It is easy to be complacent about disease specific legislation when your child is not affected. Those of us who are blessed with healthy children should not take their good health for granted. Nor should we assume because our children are in good health today they will be tomorrow. As parents and grandparents we should join those families battling children's diseases and insist our government to do more.

Let us not say, "not my child" and therefore "not my problem," for every day 46 children are diagnosed with cancer. This means anyone's child could be cancer's next victim. All parents should be on the front lines and encouraging Congress to keep up the good work and enact laws designed to prevent cancer and protect all our children.

Legislation aimed at reducing or eliminating chemical carcinogens already present in our environment, like the Kid-Safe Chemicals Act, could be our nation's best hope in reversing the rise in childhood cancers. Not only will Kid-Safe identify and reduce cancer causing chemicals, by doing so it would also save taxpayers billions of dollars each year in health care related costs.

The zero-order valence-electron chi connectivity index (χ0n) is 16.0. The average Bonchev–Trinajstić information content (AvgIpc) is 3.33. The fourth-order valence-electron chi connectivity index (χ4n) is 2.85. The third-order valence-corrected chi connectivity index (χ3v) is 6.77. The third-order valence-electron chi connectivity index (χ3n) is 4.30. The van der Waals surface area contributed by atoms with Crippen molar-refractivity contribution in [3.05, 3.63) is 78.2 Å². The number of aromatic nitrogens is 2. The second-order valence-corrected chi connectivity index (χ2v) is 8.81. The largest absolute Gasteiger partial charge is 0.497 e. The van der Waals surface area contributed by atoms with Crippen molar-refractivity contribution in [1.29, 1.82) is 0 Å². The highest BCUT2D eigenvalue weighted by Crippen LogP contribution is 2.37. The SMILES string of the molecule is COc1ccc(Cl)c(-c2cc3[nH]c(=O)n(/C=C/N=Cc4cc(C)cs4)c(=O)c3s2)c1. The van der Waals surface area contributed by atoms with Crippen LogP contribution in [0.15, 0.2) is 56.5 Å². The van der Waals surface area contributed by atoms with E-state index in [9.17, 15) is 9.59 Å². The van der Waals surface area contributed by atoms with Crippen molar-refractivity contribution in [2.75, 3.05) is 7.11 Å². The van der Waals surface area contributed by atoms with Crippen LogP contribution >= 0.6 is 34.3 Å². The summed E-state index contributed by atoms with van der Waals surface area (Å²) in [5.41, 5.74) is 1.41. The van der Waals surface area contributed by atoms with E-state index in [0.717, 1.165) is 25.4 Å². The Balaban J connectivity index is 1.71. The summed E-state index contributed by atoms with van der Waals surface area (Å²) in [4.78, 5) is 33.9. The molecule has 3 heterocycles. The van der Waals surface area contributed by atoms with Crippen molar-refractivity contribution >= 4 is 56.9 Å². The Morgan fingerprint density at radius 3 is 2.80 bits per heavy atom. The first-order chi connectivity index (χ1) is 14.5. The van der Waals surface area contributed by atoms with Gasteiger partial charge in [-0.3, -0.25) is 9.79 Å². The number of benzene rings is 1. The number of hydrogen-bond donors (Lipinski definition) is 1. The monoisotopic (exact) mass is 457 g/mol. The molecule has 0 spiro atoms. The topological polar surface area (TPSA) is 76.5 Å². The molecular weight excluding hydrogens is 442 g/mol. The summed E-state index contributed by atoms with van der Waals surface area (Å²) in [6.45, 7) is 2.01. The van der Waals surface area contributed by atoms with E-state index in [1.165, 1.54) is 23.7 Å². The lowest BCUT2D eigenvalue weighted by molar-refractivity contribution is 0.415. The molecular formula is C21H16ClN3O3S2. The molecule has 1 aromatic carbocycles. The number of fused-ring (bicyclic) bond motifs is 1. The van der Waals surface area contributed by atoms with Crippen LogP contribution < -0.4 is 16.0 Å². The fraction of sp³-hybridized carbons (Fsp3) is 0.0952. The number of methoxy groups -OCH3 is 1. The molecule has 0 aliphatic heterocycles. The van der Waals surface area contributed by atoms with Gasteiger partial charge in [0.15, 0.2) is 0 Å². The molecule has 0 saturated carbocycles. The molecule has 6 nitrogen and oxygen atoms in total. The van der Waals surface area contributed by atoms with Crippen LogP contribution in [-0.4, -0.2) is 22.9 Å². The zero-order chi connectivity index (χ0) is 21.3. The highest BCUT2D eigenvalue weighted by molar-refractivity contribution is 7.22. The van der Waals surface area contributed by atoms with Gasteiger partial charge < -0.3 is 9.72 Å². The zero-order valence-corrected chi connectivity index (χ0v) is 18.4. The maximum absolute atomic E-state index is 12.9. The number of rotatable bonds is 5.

This nation needs a true commitment to children's health that sets a progressive preventative agenda. The best way to conquer childhood cancer is to stop causing it. The Caroline Pryce Walker Conquer Childhood Cancer Act is a good step forward. But let's recognize that this is just the beginning and it is going to take a bigger investment and bold action if we are serious about conquering childhood cancer.

For more information about The Caroline Pryce Walker Conquer Childhood Cancer Act, click here.

For more information about the Kid-Safe Chemicals Act, click here.

For more information about The Deirdre Imus Environmental Center for Pediatric Oncology, click here.